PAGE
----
An article in the Journal odf Accountancy asserts that businesses need to be totally aware of the privacy issues concerning internet security and their customers. The article goes on to say that if an enterprise has an e-business it must protect customer information at all cost (Parker 2003). This includes information about purchases as well as credit card information and spending patterns. The article explains that identity theft is a major problem and that an enterprise must have the tools in place to deal with this issue (Parker 2003).
The article also argues that internet security is important because it can improve the reputation of a company. The author asserts that consumers are more likely to revisit the website of an enterprise if they know that the company has a good security system in place that will honor the customer's privacy. Indeed, consumers need security to fee comfortable doing business online and enterprise computers must be protected from viruses and hackers.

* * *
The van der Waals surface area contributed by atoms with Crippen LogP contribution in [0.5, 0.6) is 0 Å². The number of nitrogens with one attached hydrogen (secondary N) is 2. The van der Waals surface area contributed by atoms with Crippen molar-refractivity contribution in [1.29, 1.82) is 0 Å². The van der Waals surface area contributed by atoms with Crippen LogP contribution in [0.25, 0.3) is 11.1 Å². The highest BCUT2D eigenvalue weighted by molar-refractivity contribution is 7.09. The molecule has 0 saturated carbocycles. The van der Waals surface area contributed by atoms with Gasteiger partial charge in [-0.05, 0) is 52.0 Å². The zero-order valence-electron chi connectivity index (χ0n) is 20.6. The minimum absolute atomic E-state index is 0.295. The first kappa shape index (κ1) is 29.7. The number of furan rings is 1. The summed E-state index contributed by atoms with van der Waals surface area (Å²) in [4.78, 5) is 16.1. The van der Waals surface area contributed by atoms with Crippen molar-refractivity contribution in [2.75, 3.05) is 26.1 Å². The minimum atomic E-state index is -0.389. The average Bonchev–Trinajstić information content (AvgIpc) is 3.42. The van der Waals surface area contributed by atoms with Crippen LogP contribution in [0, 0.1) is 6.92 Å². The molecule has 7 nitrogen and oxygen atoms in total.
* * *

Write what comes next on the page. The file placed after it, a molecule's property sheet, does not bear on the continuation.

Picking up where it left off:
One of the main means of internet security is through digital certifcation authorities (CA). This method includes the use of usernames, and passwords among other things. Authentification attempts to protect an enterprise wide network from hackers and to protect consumers from identity theft. An article in the CPA Journal explains that there are five areas of digital certification that need to be resolved. (PKI: The Key to Enhanced Internet Security Standards...2003 These areas include; Required identification, Authentication and authorization procedures, levels of assurance assigned to certificates, Accreditation of root and subordinate CAs under the WebTrust for Certification Authorities Program and Consistent application of standards across the CA industry (PKI: The Key to Enhanced Internet Security Standards...2003).
The ABA Banking Journal concedes that many of the traditional security methods are simply no working. The article points to the fact that technology and the speed at which people can access information has grown so rapidly…